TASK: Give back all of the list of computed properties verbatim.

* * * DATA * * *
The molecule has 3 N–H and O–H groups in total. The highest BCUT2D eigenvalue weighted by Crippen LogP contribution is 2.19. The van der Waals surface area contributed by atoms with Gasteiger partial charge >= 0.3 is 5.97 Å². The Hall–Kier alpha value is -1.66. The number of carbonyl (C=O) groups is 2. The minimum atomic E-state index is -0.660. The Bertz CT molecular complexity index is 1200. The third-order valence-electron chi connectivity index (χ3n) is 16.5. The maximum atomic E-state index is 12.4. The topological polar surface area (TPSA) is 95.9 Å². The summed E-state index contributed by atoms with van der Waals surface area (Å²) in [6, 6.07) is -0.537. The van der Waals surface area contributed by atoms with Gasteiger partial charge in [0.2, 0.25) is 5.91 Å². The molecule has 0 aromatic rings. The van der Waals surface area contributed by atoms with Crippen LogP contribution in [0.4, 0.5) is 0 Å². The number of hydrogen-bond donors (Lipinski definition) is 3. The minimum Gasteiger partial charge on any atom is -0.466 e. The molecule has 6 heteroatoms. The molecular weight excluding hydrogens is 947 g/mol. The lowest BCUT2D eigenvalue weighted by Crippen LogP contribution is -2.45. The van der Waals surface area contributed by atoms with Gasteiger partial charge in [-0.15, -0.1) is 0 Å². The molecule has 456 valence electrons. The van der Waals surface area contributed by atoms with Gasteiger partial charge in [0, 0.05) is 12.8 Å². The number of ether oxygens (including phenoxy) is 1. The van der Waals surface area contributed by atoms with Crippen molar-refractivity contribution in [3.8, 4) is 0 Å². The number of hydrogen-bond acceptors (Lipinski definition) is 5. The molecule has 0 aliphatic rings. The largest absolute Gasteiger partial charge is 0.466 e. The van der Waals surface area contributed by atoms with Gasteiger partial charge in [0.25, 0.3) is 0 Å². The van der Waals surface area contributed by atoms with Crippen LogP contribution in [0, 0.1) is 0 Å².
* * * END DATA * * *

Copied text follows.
The molecule has 3 N–H and O–H groups in total. The highest BCUT2D eigenvalue weighted by Crippen LogP contribution is 2.19. The van der Waals surface area contributed by atoms with Gasteiger partial charge >= 0.3 is 5.97 Å². The Hall–Kier alpha value is -1.66. The number of carbonyl (C=O) groups is 2. The minimum atomic E-state index is -0.660. The Bertz CT molecular complexity index is 1200. The third-order valence-electron chi connectivity index (χ3n) is 16.5. The maximum atomic E-state index is 12.4. The topological polar surface area (TPSA) is 95.9 Å². The summed E-state index contributed by atoms with van der Waals surface area (Å²) in [6, 6.07) is -0.537. The van der Waals surface area contributed by atoms with Gasteiger partial charge in [0.2, 0.25) is 5.91 Å². The molecule has 0 aromatic rings. The van der Waals surface area contributed by atoms with Crippen LogP contribution in [0.4, 0.5) is 0 Å². The number of hydrogen-bond donors (Lipinski definition) is 3. The minimum Gasteiger partial charge on any atom is -0.466 e. The molecule has 6 heteroatoms. The molecular weight excluding hydrogens is 947 g/mol. The lowest BCUT2D eigenvalue weighted by Crippen LogP contribution is -2.45. The van der Waals surface area contributed by atoms with Gasteiger partial charge in [-0.15, -0.1) is 0 Å². The molecule has 456 valence electrons. The van der Waals surface area contributed by atoms with Gasteiger partial charge in [0, 0.05) is 12.8 Å². The number of ether oxygens (including phenoxy) is 1. The van der Waals surface area contributed by atoms with Crippen molar-refractivity contribution in [3.8, 4) is 0 Å². The number of hydrogen-bond acceptors (Lipinski definition) is 5. The molecule has 0 aliphatic rings. The largest absolute Gasteiger partial charge is 0.466 e. The van der Waals surface area contributed by atoms with Gasteiger partial charge in [0.25, 0.3) is 0 Å². The van der Waals surface area contributed by atoms with Crippen LogP contribution in [0, 0.1) is 0 Å².